Deterring Abalone Poachers with Stiff Penalties

June 2007

Abalone

The stiffest penalties for abalone poaching in Canada’s history were handed down in April 2007 to three men caught by DFO Enforcement Officers illegally harvesting the threatened B.C. mollusc.

The Prince Rupert, B.C. convictions were also the first abalone poaching convictions under the Species at Risk Act. Northern abalone is protected as a threatened species under the Act, and is also protected by the Fisheries Act.

The poaching ring-leader was sentenced to a conditional sentence of 12 months, including six months house arrest, a five-year scuba-diving ban, and a $20,000 fine. He also forfeited his Ford F-150 pickup truck, boat, and equipment used during the crime, valued together at $143,000.

The convictions came from a major bust in February 2006. Working from a tip, and a 72-hour stake-out, DFO fishery officers intercepted a pickup truck carrying 11,000 dying abalone – making this the largest abalone poaching arrest in Canada’s history.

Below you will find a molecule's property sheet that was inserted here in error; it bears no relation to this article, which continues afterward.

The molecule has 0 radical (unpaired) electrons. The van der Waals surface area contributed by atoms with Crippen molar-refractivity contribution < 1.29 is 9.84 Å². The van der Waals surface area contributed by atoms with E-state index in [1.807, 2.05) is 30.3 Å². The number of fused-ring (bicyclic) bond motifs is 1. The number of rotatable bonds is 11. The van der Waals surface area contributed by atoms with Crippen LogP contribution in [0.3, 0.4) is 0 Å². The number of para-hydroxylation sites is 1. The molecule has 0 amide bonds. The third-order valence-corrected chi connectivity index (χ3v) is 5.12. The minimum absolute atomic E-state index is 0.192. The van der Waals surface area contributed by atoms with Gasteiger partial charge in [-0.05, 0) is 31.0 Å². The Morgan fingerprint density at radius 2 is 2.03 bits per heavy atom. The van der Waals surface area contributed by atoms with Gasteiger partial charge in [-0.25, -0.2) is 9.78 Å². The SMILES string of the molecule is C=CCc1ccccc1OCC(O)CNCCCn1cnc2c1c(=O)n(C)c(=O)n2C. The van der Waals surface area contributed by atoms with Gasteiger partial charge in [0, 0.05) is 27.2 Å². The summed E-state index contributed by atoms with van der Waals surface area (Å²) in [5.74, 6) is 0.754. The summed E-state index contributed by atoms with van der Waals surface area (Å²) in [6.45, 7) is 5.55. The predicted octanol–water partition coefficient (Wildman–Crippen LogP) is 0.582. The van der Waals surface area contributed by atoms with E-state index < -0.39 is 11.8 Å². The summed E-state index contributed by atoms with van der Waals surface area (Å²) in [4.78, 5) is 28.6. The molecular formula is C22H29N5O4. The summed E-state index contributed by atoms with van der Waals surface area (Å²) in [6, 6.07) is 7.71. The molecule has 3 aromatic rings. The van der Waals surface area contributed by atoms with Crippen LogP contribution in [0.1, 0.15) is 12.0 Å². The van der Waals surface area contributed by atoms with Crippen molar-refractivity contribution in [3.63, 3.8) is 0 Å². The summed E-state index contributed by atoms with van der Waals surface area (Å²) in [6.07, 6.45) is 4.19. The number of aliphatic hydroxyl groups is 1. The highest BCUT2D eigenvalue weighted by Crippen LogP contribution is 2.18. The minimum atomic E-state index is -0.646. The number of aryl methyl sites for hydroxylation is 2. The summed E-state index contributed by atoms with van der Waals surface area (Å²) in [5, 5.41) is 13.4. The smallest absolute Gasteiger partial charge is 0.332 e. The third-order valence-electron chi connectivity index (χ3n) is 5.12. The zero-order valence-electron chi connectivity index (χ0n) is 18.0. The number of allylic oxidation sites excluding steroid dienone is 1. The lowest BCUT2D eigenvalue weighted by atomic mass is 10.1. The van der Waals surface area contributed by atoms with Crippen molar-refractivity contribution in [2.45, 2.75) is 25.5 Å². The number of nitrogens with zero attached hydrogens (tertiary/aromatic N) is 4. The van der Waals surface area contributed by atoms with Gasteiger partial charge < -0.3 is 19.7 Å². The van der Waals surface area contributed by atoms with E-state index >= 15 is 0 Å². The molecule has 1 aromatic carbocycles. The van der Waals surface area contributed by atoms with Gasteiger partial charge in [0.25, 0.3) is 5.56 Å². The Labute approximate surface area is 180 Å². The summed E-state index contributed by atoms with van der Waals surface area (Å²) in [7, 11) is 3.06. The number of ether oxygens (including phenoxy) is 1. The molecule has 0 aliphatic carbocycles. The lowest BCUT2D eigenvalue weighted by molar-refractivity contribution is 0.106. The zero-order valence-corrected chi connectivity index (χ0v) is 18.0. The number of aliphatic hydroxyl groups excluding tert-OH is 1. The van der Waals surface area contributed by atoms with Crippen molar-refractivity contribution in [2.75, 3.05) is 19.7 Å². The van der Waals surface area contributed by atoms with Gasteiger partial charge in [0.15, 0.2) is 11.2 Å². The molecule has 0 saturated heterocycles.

The other two men were sentenced to three months house arrest, 80 hours community service work that will involve presentations on abalone conservation, $10,000 fines, and forfeiture of $4000 of equipment.

The fines will likely be directed to community abalone groups on Haida Gwaii (Queen Charlotte Islands), and First Nations community-based abalone recovery projects.

Northern abalone, a marine mollusc found in B.C.’s coastal waters, has been protected since 2003 by the federal Species at Risk Act. But largely because of illegal poaching, in spite of a harvest ban in place since 1990, its population continues to decline.

“We can see extinction,” says Laurie Convey, chair of the recovery team for abalone. “It’s very upsetting.” Convey says that if poaching is curbed, the abalone restocking programs along the coast could recover this species before its numbers reach that fatal collapse.

This is why the hefty deterrent penalties and diligent enforcement efforts are so welcomed. Hopefully, if poachers decide the risks are too great, the effervescent abalone will again shine brightly through B.C.'s shallow coastal waters.